Trekking Union of Kyrgyzstan
If I were to recommend only one thing to a newly-arrived expat to Bishkek that wanted to meet people and explore Kyrgyzstan a little bit, it would be to join the Trekking Union of Kyrgyzstan and tag along on some of their weekend trips.
In winter they organize regular ski trips (both as one-day trips to the bases near Bishkek or weekends out to the Karakol Ski Base beyond Issyk-Kol), and importantly they have all the equipment you will need for rent in the TUK office. A trip from Bishkek to ZiL, one of the most popular ski bases near Bishkek, costs about $13 US for transportation and gear rental from the Trekking Union and then $16 US for a lift pass at the ski resort. That’s about $40 for a full-day of skiing!
In the summer as well, they offer tons of trips out of Bishkek to explore the Chuy Valley. Oftentimes they will have three trips every weekend, so no matter your schedule or how much experience you already have in the area there will often be something new and interesting to head out on. One of the biggest problems of living in Bishkek without a car is that public transportation doesn’t always go quite as far as I might like, especially to trailheads where one would want to start hiking. You can usually hire a taxi or cobble together a combination of minibuses and hitchhiking, but this generally works better for a several day trip where you have more time to play with. For a quick one-day out of town, though, TUK is about as good as it gets.
What you gain in simplicity of transportation, of course, you lose in that you’re tied to the arrival and departure schedule of the group. As a photographer, especially, I’m always bummed that these trips tend to arrive and get started around 10:30 or 11:00, and depart for Bishkek around 16:30 or 17:00. Even in the most beautiful of locations, then, we’re always missing the best light of the day!
As far as the hiking, I’ve found that the groups tend to be pretty mixed. A handful of solid walkers will take off way ahead of the main group, and most of the hikers will be in a loose string that might drag over a kilometer or two. You’re generally free to choose either option, though without trail knowledge this can lead to some missteps if you leave the guide behind.
Interested in joining the Trekking Union for one of their trips? Check out their monthly calendar to see what will be happening soon. If you expect to go on more than just one or two trips, consider paying the 420 Som membership fee to jion the TUK. With discounts on their trips and gear rental, even just a couple of uses of the membership makes it a good value.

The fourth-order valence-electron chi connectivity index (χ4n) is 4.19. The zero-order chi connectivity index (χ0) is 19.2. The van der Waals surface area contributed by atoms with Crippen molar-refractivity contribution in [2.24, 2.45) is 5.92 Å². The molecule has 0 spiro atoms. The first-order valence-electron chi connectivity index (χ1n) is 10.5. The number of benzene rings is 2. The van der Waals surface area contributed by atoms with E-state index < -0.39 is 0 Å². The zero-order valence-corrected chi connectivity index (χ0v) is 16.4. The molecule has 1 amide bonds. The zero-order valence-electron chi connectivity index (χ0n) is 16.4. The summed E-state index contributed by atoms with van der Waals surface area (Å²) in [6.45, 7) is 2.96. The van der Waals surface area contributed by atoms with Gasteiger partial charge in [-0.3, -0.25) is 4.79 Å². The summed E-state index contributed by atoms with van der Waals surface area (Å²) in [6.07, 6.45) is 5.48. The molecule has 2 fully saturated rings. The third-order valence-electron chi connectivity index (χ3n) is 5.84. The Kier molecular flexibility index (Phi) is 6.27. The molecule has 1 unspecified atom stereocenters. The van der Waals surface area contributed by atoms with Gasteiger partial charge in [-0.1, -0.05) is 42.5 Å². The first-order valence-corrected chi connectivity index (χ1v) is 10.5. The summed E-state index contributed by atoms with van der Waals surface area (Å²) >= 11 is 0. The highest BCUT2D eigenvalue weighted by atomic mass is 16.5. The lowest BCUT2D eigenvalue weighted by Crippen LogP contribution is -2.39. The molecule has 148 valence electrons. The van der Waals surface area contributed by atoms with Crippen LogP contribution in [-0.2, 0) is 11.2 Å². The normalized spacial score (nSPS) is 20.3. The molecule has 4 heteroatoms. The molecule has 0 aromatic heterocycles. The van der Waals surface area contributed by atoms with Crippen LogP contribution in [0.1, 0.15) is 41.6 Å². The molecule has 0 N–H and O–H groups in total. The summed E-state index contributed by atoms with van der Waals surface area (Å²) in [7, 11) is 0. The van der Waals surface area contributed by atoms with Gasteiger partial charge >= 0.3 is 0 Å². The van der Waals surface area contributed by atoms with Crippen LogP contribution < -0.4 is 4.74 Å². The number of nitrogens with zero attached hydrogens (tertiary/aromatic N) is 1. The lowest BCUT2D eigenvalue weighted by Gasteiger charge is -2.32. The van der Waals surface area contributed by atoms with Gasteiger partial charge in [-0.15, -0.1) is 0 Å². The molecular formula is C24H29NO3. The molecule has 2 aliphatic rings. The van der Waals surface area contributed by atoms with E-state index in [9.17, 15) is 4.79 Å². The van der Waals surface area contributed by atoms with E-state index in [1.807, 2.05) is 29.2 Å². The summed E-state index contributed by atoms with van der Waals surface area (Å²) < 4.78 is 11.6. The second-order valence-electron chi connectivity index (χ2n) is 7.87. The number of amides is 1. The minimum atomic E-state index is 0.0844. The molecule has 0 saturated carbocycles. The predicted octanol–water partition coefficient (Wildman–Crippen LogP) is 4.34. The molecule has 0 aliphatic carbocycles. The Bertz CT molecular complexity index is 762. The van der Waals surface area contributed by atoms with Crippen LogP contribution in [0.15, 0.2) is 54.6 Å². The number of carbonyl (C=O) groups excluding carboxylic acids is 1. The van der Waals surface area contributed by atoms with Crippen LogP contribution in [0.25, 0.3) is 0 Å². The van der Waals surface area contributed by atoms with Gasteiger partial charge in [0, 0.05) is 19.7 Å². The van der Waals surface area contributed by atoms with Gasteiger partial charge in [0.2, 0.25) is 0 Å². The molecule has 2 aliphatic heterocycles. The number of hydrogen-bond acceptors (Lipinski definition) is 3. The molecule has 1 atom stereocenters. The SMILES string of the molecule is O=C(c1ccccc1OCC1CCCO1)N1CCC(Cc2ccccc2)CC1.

On one last note:I had trouble finding the TUK office the first two times I went over there, but these photos should help.
Though the Trekking Union of Kyrgyzstan is listed as 168 Kievskaya, its actually easier to find if you look for the sign for 51 Turusbekova. This is on the corner of Kiev/Trrusbekov right across Turusbekov from the Narodnii Supermarket (which is, by the way, open 24h and a great place to pick up food for a TUK lunch). Turn left in front of the Chinese restaurant, and just through the gate immediately to your left is the Trekking Union Office. They’re open 9:00 – 17:00 on weekdays, usually without exception though the sign says they close for lunch from 13:00 – 14:00. This area is also where all of the trips I’ve taken with the TUK have started, so remember the quickest way to get early so you can sleep in a bit longer!
If you’re in Bishkek as a tourist, the Hostel Inn is probably the closest cheap accommodation to the TUK office. Check them out – they’re also one of the cheapest city center accommodation options I know of. Slightly further away is the Bishkek Guesthouse, though one friend I sent there wasn’t crazy about the older of their two locations. If you’re looking more upmarket, the Hyatt is a bit further on Sovietskaya. Also be sure to check out my Bishkek Travel Guide for thoughts on other things to do in town while you’re not hiking!